How well do you know your bees? York University researchers have found bee knowledge in Canada lacking with about half of those surveyed thinking honey bees are wild and native to Canada.
They’re not. They were brought over from Europe and are managed by beekeepers like other farm animals, such as dairy cattle for example, but researchers did find it is the bee species best known to the Canadians.
The researchers analyzed material from an Oraclepoll of 2,000 people across the country on general bee facts and conservation conducted by Friends of the Earth. Some participants thought queen bees and drone bees were a species of bee. They are castes within a species, rather than a species.
“The reason for analyzing the survey results in detail is we really wanted to understand the Canadian public’s overall general knowledge of bees, their perceptions of bees and the threats they face,” says lead researcher Nyssa van Vierssen Trip, a grad student in the Faculty of Environmental and Urban Change.
The findings could have a trickle-down effect on conservation.
“It’s important because to increase legal protections for bees, we need to understand how the public sees them. If there is support for bee conservation among the public, then it would be easier for politicians to take action,” says Assistant Professor Sheila Colla, whose lab the research was done in.
About 30 per cent of participants, were able to correctly name the bumble bee as a wild native bee species, but only one respondent named a solitary been, in this case a mason bee. Solitary bees, however, make up the majority of wild native bee species in this country. There are 900 native bee species in Canada. Forty-six species are bumble bees of which one-quarter are at risk of extinction across North America.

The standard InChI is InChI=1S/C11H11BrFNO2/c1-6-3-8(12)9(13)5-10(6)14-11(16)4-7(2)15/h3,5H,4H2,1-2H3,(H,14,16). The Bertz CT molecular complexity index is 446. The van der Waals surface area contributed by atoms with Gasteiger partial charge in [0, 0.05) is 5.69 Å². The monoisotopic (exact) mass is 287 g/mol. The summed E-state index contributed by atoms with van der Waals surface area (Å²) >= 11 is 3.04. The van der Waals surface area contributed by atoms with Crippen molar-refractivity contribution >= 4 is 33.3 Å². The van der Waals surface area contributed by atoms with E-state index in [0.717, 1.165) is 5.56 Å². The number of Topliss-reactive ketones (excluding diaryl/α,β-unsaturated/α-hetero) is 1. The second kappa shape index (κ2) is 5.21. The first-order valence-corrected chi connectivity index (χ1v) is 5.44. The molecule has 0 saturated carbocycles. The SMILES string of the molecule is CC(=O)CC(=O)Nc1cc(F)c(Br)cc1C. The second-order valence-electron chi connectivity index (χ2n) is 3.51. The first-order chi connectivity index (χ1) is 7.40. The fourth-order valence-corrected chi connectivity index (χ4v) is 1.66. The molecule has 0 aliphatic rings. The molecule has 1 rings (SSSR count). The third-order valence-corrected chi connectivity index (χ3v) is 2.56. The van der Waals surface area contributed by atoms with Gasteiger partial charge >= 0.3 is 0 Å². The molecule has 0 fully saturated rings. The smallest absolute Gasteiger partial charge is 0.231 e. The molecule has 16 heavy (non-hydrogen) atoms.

“Friends of the Earth Canada initially conducted the poll to understand the level of support from Canadians for protecting wild, native bees and their understanding of these species,” says its CEO, Beatrice Olivastri. “The analysis of the poll results by researchers from York University adds weight to the interpretation of these findings and increases their utility for scientists and government officials. We believe Canadians will support new measures to protect wild, native bees beyond protection for those already at risk.”
Can honey bees replace wild bees as crop pollinators? Two-thirds of respondents didn’t know the answer. About a quarter thought all bees can sting, whereas out of the about 860 native bee species in Canada many do not sting.
“There is a real need to work with the public and educate them about Canada native wild bee species,” says Colla. “Almost one quarter of those surveyed didn’t know how they could help bee conservation, while close to 20 per cent didn’t think it was a personal priority.”
When it comes to political stripes, researchers found that which federal party participants voted for predicted their concern for bee health and conservation. Respondents who voted for the federal Green Party or the New Democratic Party were more likely to believe climate change, disease, modern intensive agriculture, and habitat loss were threats to bees than Conservative Party voters. Green Party voters were also 3.78 times more likely to express high levels of concern for bee health.
Overall, though, there was a general level of concern for bee health despite political affiliation with pesticides topping the list of the most likely threat with 89 per cent of participants choosing that, followed by 70 per cent thinking loss of floral resources was the biggest threat. Only 66 per cent said climate change.
There were also regional differences. While most Canadians want the provincial and federal governments to take the lead in bee conservation, people in Manitoba and Saskatchewan were more likely to see bee conservation as the responsibility of homeowners and landowners.
But as van Vierssen Trip says, “What we found, is that despite people’s general knowledge about native wild bees being low, they like bees, they’re interested in bee conservation and there is heavy engagement in this issue.”
The research was published this month in the journal Conservation Science and Practice.
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